Is my workplace culture a place where questioning and curiosity is the norm? Can I take reasonable risks and not be viewed as an intruder? Is bad news embraced or discouraged? Is dissent welcomed or squashed? Are different beliefs accepted? Are people comfortable with having their views challenged? Are employees skilled at seeing their workplace from the perspective of others who do not look like them, talk like them or act like them?

Find the optimal balance between conformity and positive deviancy in your workplace. It will give employees permission to be who they really are and ensure that their organizations leave an indelible mark on the universe.

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C

I’ve been doing everything in this article by being my authentic, autistic self. My previous position demanded the conformity I wasn’t capable of showing and I was punished for it. Deviations from the party line were regularly punished or ignored. I don’t see how this article helps workers trapped in that situation. I was trapped for years by my autistic inability to find other work and need for the money.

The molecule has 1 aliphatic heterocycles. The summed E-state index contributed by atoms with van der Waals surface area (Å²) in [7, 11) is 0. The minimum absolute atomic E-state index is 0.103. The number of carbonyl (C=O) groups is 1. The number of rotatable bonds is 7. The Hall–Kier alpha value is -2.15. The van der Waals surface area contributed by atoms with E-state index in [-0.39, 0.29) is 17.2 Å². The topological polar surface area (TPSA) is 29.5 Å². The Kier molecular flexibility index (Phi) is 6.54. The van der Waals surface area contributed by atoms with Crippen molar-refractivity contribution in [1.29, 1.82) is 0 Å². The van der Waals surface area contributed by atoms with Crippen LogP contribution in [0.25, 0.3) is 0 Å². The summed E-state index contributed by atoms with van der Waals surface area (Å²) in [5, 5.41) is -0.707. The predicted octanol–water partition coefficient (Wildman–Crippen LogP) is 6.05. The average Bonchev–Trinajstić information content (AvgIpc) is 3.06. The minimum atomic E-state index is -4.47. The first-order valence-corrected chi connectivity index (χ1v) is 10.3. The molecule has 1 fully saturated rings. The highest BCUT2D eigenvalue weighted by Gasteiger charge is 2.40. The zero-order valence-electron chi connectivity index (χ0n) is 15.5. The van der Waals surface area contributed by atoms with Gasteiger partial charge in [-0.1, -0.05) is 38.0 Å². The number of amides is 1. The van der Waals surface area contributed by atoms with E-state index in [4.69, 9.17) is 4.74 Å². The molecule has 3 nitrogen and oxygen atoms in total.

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E G

This article poses a great number of questions we can ask ourselves in our workplaces, but offers absolutely no help in determining what to do with those answers. I don’t feel like this article lives up to its title. This doesn’t cover “5 Ways to Be a Rebel at Work”, it covers “4 Ways You Know You’re Being Stifled at Work, and 1 Justification for Being a Jerk”. I really don’t feel like this article is truly helpful in the workplace at all. In fact, I find myself more frustrated for having read it and being left with fewer answers than I started.

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Cheryl Swyers

What about the other 51%. Conforming to a job that one interviewed for, which most likely had expectations presented to them at the outset, is a crucial portion overlooked in this article.
“Find comfort at being a jerk in the workplace.” I can’t believe this is being passed along for success. Always consider the source before making a decision.

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Profile Photo richard regan

Have you ever thought about the possibility that if there were more jerks at the USPS, this agency would not be on the verge of bankruptcy? Conformity has served the USPS well.

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Cheryl Swyers

I agree with E G an excuse to be a jerk in the workplace is the wrong message.